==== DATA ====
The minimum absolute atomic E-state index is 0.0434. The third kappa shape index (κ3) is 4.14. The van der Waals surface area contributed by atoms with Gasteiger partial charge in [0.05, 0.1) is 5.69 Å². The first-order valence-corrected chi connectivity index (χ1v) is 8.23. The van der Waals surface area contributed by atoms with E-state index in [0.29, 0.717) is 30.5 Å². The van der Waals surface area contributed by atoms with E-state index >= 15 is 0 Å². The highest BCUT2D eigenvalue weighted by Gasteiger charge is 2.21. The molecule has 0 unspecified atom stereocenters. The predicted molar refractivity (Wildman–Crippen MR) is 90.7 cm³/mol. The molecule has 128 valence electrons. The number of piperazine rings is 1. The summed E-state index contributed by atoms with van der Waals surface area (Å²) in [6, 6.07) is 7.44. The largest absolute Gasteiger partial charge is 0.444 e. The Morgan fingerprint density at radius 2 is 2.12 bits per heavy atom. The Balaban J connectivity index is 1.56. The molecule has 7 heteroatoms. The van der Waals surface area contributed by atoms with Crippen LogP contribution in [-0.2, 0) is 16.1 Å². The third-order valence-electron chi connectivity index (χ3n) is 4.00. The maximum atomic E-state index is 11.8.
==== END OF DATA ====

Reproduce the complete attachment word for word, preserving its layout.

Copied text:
The minimum absolute atomic E-state index is 0.0434. The third kappa shape index (κ3) is 4.14. The van der Waals surface area contributed by atoms with Gasteiger partial charge in [0.05, 0.1) is 5.69 Å². The first-order valence-corrected chi connectivity index (χ1v) is 8.23. The van der Waals surface area contributed by atoms with E-state index in [0.29, 0.717) is 30.5 Å². The van der Waals surface area contributed by atoms with E-state index >= 15 is 0 Å². The highest BCUT2D eigenvalue weighted by Gasteiger charge is 2.21. The molecule has 0 unspecified atom stereocenters. The predicted molar refractivity (Wildman–Crippen MR) is 90.7 cm³/mol. The molecule has 128 valence electrons. The number of piperazine rings is 1. The summed E-state index contributed by atoms with van der Waals surface area (Å²) in [6, 6.07) is 7.44. The largest absolute Gasteiger partial charge is 0.444 e. The Morgan fingerprint density at radius 2 is 2.12 bits per heavy atom. The Balaban J connectivity index is 1.56. The molecule has 7 heteroatoms. The van der Waals surface area contributed by atoms with Crippen LogP contribution in [-0.2, 0) is 16.1 Å². The third-order valence-electron chi connectivity index (χ3n) is 4.00. The maximum atomic E-state index is 11.8.